The resigning editors, with the backing of the International Society of Scientometrics and Informetrics (ISSI), have started afresh with a new open access journal, Quantitative Science Studies (QSS), which competes with Elsevier’s JOI. QSS will be published in a collaborative model with the MIT Press plus financial support from the Technische Informationsbibliothek (TIB) Leibniz Information Centre for Science and Technology and the Communication, Information, Media Centre of the University of Konstanz (KIM). This was designed in order to achieve the ISSI’s stated goals, to ensure both editorial and economic control and, in particular, to enable low-cost open access.
The editors defecting from JOI stated that the reason for this was a desire for openness — especially to the references. However, to Elsevier, citations and citation lists are hugely valuable because they are an integral part of the Scopus engine (with 1.4 billion cited references). Therefore, making them freely available has the potential to undermine one of their other businesses and thus wouldn’t make good commercial sense.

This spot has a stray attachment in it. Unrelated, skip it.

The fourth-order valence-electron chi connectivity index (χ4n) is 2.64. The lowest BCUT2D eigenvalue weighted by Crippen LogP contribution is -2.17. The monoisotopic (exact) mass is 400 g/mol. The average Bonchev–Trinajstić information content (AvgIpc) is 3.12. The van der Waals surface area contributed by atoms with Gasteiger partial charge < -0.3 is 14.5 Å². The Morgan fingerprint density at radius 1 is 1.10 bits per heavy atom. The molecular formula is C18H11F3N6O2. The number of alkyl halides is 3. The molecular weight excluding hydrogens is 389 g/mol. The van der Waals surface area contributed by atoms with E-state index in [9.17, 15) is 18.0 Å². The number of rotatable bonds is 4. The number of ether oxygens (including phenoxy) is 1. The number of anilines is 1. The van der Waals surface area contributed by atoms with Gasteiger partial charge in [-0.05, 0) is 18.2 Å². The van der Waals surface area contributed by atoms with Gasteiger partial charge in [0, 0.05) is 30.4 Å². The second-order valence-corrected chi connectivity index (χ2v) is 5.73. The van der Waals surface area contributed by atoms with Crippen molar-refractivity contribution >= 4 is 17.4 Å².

This is not the first time an editorial board has declared independence, and these past examples demonstrate the impacts of such acts of “editorial mutiny.” While such mutinies create a new competing outlet for the research, they often have little long-term effect on the original journal. However, the reasons for such mutinies are worth analyzing, as they raise practical as well as philosophical questions for scholarly communication which can provide insights into the underlying rationale for developments such as Plan S and why open access initiatives are so strongly backed — in theory — by researchers, even if not backed by actions.